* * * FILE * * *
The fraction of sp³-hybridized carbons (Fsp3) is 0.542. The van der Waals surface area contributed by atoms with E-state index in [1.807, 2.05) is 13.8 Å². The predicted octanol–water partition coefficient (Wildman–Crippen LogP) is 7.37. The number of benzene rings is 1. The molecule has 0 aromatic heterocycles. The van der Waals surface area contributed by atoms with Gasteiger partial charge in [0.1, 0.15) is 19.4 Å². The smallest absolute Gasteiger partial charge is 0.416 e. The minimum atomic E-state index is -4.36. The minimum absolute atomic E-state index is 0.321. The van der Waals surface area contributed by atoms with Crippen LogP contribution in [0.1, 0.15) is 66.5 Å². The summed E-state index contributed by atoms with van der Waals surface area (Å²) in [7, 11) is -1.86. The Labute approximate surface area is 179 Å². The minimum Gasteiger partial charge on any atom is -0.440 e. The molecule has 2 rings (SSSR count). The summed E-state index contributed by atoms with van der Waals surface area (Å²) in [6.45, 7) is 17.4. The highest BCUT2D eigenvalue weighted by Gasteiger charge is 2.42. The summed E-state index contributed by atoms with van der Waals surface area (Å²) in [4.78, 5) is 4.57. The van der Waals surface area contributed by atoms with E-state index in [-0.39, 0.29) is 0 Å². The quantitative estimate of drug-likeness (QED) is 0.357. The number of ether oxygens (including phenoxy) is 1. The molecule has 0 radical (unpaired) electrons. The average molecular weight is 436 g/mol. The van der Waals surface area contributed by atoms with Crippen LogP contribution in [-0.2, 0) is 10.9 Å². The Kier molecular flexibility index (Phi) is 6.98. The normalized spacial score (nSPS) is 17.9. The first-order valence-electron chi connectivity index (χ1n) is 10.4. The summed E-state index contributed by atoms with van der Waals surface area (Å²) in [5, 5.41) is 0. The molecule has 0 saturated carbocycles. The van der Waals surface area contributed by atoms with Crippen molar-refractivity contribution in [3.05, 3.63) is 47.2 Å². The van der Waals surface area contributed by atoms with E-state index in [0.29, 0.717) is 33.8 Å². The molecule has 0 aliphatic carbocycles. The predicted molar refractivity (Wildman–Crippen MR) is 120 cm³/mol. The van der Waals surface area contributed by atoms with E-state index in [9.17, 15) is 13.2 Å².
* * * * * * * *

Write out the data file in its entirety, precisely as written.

The fraction of sp³-hybridized carbons (Fsp3) is 0.542. The van der Waals surface area contributed by atoms with E-state index in [1.807, 2.05) is 13.8 Å². The predicted octanol–water partition coefficient (Wildman–Crippen LogP) is 7.37. The number of benzene rings is 1. The molecule has 0 aromatic heterocycles. The van der Waals surface area contributed by atoms with Gasteiger partial charge in [0.1, 0.15) is 19.4 Å². The smallest absolute Gasteiger partial charge is 0.416 e. The minimum atomic E-state index is -4.36. The minimum absolute atomic E-state index is 0.321. The van der Waals surface area contributed by atoms with Crippen LogP contribution in [0.1, 0.15) is 66.5 Å². The summed E-state index contributed by atoms with van der Waals surface area (Å²) in [7, 11) is -1.86. The Labute approximate surface area is 179 Å². The minimum Gasteiger partial charge on any atom is -0.440 e. The molecule has 2 rings (SSSR count). The summed E-state index contributed by atoms with van der Waals surface area (Å²) in [6.45, 7) is 17.4. The highest BCUT2D eigenvalue weighted by Gasteiger charge is 2.42. The summed E-state index contributed by atoms with van der Waals surface area (Å²) in [4.78, 5) is 4.57. The van der Waals surface area contributed by atoms with E-state index in [-0.39, 0.29) is 0 Å². The quantitative estimate of drug-likeness (QED) is 0.357. The number of ether oxygens (including phenoxy) is 1. The molecule has 0 radical (unpaired) electrons. The average molecular weight is 436 g/mol. The van der Waals surface area contributed by atoms with Crippen LogP contribution in [-0.2, 0) is 10.9 Å². The Kier molecular flexibility index (Phi) is 6.98. The normalized spacial score (nSPS) is 17.9. The first-order valence-electron chi connectivity index (χ1n) is 10.4. The summed E-state index contributed by atoms with van der Waals surface area (Å²) in [5, 5.41) is 0. The molecule has 0 saturated carbocycles. The van der Waals surface area contributed by atoms with Crippen molar-refractivity contribution in [3.05, 3.63) is 47.2 Å². The van der Waals surface area contributed by atoms with E-state index in [0.29, 0.717) is 33.8 Å². The molecule has 0 aliphatic carbocycles. The predicted molar refractivity (Wildman–Crippen MR) is 120 cm³/mol. The van der Waals surface area contributed by atoms with E-state index in [9.17, 15) is 13.2 Å².